A 15-member research team from the UK, Germany, and Japan has developed a new method for generating and detecting quantum-entangled photons at a wavelength of 2.1 μm.1 Entangled photons are used in encryption methods such as quantum key distribution to completely secure telecommunications between two partners against eavesdropping attempts.
Until now, it has been only technically possible to implement such encryption mechanisms with entangled photons in the near-infrared range of 700 to 1550 nm. However, these shorter wavelengths have disadvantages, especially in satellite-based communication: They are disturbed by light-absorbing gases in the atmosphere as well as by the background radiation of the sun. Using existing technology, end-to-end encryption of transmitted data can be guaranteed at night, but not on sunny and cloudy days.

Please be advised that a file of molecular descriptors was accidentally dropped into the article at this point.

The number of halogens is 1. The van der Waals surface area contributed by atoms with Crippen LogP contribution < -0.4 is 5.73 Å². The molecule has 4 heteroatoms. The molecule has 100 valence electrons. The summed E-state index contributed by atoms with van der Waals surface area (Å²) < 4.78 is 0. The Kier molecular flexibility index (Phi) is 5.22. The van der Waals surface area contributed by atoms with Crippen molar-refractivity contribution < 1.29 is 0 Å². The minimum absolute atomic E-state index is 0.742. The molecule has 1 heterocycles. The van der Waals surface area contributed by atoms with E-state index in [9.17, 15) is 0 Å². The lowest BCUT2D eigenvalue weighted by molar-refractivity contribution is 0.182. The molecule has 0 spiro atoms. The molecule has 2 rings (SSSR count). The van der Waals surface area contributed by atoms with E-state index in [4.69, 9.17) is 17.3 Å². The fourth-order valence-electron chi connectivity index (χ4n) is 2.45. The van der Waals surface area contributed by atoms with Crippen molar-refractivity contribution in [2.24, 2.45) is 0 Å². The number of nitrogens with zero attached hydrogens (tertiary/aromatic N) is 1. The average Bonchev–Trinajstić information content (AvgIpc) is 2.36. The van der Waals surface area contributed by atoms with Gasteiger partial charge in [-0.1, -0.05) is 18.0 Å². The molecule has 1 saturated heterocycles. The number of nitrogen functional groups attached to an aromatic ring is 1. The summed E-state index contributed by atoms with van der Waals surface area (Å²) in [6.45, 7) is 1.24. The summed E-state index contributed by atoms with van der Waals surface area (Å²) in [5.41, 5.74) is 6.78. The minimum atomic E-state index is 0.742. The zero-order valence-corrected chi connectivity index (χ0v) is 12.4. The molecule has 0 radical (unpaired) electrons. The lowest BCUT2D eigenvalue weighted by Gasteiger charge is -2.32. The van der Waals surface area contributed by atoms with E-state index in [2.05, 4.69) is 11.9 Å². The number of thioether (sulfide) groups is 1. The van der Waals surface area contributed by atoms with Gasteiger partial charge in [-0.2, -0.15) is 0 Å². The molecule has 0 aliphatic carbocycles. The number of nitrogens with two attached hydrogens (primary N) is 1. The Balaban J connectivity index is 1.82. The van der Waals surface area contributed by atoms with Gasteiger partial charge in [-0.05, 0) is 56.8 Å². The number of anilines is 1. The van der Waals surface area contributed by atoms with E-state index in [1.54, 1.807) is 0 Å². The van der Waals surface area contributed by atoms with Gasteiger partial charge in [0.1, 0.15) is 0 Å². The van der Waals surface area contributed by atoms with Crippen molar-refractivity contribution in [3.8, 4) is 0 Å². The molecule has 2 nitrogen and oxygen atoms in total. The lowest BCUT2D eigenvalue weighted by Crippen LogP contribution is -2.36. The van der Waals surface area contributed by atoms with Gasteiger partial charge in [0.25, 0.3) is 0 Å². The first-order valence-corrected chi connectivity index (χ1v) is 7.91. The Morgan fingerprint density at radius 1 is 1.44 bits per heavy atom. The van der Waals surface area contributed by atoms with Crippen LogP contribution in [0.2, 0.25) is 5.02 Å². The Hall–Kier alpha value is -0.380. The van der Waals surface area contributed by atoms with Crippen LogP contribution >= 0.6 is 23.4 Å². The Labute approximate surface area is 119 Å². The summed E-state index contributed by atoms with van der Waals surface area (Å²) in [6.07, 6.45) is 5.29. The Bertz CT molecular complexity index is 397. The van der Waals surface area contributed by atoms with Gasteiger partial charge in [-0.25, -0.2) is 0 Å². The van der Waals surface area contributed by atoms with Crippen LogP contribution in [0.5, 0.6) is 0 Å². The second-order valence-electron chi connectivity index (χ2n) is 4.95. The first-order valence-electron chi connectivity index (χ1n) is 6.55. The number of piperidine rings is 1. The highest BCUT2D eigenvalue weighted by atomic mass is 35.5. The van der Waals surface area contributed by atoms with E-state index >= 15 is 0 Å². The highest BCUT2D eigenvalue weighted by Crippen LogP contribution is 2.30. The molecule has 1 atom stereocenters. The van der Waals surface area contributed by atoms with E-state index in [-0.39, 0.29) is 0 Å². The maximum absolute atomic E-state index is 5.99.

The international team, led by Matteo Clerici from the University of Glasgow (Glasgow, Scotland), wants to solve this problem with its discovery. The photon pairs entangled at a 2.1 μm wavelength would be significantly less influenced by the solar background radiation, says Michael Kues from the PhoenixD Cluster of Excellence at Leibniz University of Hannover (Hannover, Germany). In addition, transmission windows exist in the earth's atmosphere, especially for wavelengths at around two micrometers.
For their experiment, the researchers used a lithium niobate nonlinear crystal. They sent ultrashort laser pulses into the crystal; a nonlinear optical interaction produced the entangled photon pairs with the new wavelength of 2.1 μm. "The next crucial step will be to miniaturize this system by converting it into photonic integrated devices, making it suitable for mass production and for use in other application scenarios," says Kues.